Magazine article Risk Management

What's a Broker to Do?

Magazine article Risk Management

What's a Broker to Do?

Article excerpt

As risk managers in the United Kingdom talk about how insurance brokers help them in risk financing, they are uncovering just how mercenary and unsentimental the risk manager-broker relationship has become.

By and large, risk managers want from brokers only what they cannot get or do for themselves. What that amounts to is an ever-decreasing piece of the action. When they use brokers, risk managers impose strict value-for-money criteria by paying fees as opposed to commissions. It is a far cry from the days-and it was not so long ago-when brokers dictated to risk managers.

No longer can the broker rely on the loyalty of a risk manager who lacks the know-how to act without the broker's guidance. Today, experienced risk managers place the bulk of their business directly with insurers because they reckon they can do it just as well as the brokers. Consequently, risk managers have a good feel for the market, which is what brokers depend on most for their livelihood.

The risk manager for the Wellcome Foundation, David Ovenden, deals direct because it allows him to build better relationships with his insurers. He believes that insurers are more likely to concede partial premium reductions or broadening of coverage if the deal is personal. Moreover, if a broker were involved, he says, the insurers might not make concessions for fear that the broker would try to arrange similar terms for other clients.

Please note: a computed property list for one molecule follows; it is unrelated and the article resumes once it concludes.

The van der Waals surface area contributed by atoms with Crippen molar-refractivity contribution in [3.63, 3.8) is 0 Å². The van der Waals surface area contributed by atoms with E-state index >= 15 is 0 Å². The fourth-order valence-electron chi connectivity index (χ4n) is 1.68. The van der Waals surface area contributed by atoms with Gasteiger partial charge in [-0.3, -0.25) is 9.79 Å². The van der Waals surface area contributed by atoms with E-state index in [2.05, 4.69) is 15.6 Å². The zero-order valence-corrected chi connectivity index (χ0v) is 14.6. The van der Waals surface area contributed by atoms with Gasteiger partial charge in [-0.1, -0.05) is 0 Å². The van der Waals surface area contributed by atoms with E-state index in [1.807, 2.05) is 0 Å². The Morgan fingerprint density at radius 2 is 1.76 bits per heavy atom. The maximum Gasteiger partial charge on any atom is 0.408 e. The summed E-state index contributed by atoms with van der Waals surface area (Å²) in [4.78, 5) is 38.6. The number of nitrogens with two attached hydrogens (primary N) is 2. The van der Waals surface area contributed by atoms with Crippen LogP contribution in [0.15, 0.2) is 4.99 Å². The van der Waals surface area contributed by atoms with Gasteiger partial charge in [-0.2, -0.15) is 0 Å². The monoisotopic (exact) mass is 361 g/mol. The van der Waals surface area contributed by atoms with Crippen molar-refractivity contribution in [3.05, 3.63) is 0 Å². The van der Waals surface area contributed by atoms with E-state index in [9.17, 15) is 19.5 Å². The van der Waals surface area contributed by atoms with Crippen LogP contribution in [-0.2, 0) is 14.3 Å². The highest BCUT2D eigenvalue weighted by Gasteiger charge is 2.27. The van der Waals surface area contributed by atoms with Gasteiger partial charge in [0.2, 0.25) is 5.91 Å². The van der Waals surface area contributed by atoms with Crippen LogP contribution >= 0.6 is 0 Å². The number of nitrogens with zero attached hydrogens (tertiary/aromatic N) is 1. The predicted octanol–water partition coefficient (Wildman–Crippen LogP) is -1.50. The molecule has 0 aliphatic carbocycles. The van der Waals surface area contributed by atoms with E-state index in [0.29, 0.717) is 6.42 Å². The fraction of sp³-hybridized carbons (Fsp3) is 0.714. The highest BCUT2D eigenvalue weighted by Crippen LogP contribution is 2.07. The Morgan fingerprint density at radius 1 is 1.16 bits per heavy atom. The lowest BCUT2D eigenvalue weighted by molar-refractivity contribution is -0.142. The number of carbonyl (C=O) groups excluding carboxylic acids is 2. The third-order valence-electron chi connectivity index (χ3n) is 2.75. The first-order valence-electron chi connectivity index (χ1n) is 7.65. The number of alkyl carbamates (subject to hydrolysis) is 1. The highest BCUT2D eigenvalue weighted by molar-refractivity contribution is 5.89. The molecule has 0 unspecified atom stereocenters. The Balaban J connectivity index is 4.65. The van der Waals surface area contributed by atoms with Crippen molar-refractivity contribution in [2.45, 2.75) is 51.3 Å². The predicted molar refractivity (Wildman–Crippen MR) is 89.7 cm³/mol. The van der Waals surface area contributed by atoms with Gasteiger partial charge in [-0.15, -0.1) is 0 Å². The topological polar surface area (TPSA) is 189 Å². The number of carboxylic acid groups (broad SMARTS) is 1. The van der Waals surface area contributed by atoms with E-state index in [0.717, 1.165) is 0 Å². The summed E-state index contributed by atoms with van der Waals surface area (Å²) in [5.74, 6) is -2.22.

Ladbroke's risk manager, Paul Chambery, says he uses brokers only for special overseas coverage. "We don't use them in the United Kingdom for general, property and liability covers that we can comfortably place ourselves," he says.

Indeed, the professionalism of today's risk managers in the United Kingdom is reflected not only in the decreasing use of brokers, but in the selective and sophisticated manner in which brokers are utilized.

Simon Hackett, risk manager for Plessey, says he goes direct to underwriters for personal lines so his staff can deal with ongoing policy needs rather than with placing coverages. At one time, he says, he was placing nearly F4.5 million of business with the aid of only one assistant, using brokers as the "placing extension" of the department. For the most part, risk managers in the United Kingdom use brokers for a variety of reasons, such as when the market is limited or crowded or when it is constantly changing. …

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